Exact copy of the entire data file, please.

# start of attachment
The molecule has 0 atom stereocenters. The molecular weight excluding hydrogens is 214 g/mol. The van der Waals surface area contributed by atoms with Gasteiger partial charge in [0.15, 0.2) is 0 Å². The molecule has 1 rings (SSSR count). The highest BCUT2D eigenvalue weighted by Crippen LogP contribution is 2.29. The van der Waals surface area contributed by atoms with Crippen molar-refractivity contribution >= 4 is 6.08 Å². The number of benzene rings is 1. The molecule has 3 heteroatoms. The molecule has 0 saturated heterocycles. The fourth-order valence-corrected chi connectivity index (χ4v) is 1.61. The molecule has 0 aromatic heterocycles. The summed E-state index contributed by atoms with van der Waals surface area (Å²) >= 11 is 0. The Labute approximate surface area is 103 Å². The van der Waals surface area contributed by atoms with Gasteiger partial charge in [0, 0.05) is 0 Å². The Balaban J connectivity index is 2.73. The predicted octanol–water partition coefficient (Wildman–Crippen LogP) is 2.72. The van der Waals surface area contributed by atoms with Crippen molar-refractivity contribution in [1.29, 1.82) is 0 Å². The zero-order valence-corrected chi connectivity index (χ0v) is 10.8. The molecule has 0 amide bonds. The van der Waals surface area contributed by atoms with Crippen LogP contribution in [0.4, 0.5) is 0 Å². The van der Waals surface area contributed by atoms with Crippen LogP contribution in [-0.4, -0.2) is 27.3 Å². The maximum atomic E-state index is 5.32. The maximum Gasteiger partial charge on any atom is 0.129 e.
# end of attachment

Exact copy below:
The molecule has 0 atom stereocenters. The molecular weight excluding hydrogens is 214 g/mol. The van der Waals surface area contributed by atoms with Gasteiger partial charge in [0.15, 0.2) is 0 Å². The molecule has 1 rings (SSSR count). The highest BCUT2D eigenvalue weighted by Crippen LogP contribution is 2.29. The van der Waals surface area contributed by atoms with Crippen molar-refractivity contribution >= 4 is 6.08 Å². The number of benzene rings is 1. The molecule has 3 heteroatoms. The molecule has 0 saturated heterocycles. The fourth-order valence-corrected chi connectivity index (χ4v) is 1.61. The molecule has 0 aromatic heterocycles. The summed E-state index contributed by atoms with van der Waals surface area (Å²) >= 11 is 0. The Labute approximate surface area is 103 Å². The van der Waals surface area contributed by atoms with Gasteiger partial charge in [0, 0.05) is 0 Å². The Balaban J connectivity index is 2.73. The predicted octanol–water partition coefficient (Wildman–Crippen LogP) is 2.72. The van der Waals surface area contributed by atoms with Crippen molar-refractivity contribution in [1.29, 1.82) is 0 Å². The zero-order valence-corrected chi connectivity index (χ0v) is 10.8. The molecule has 0 amide bonds. The van der Waals surface area contributed by atoms with Crippen LogP contribution in [0.4, 0.5) is 0 Å². The van der Waals surface area contributed by atoms with Crippen LogP contribution in [-0.4, -0.2) is 27.3 Å². The maximum atomic E-state index is 5.32. The maximum Gasteiger partial charge on any atom is 0.129 e.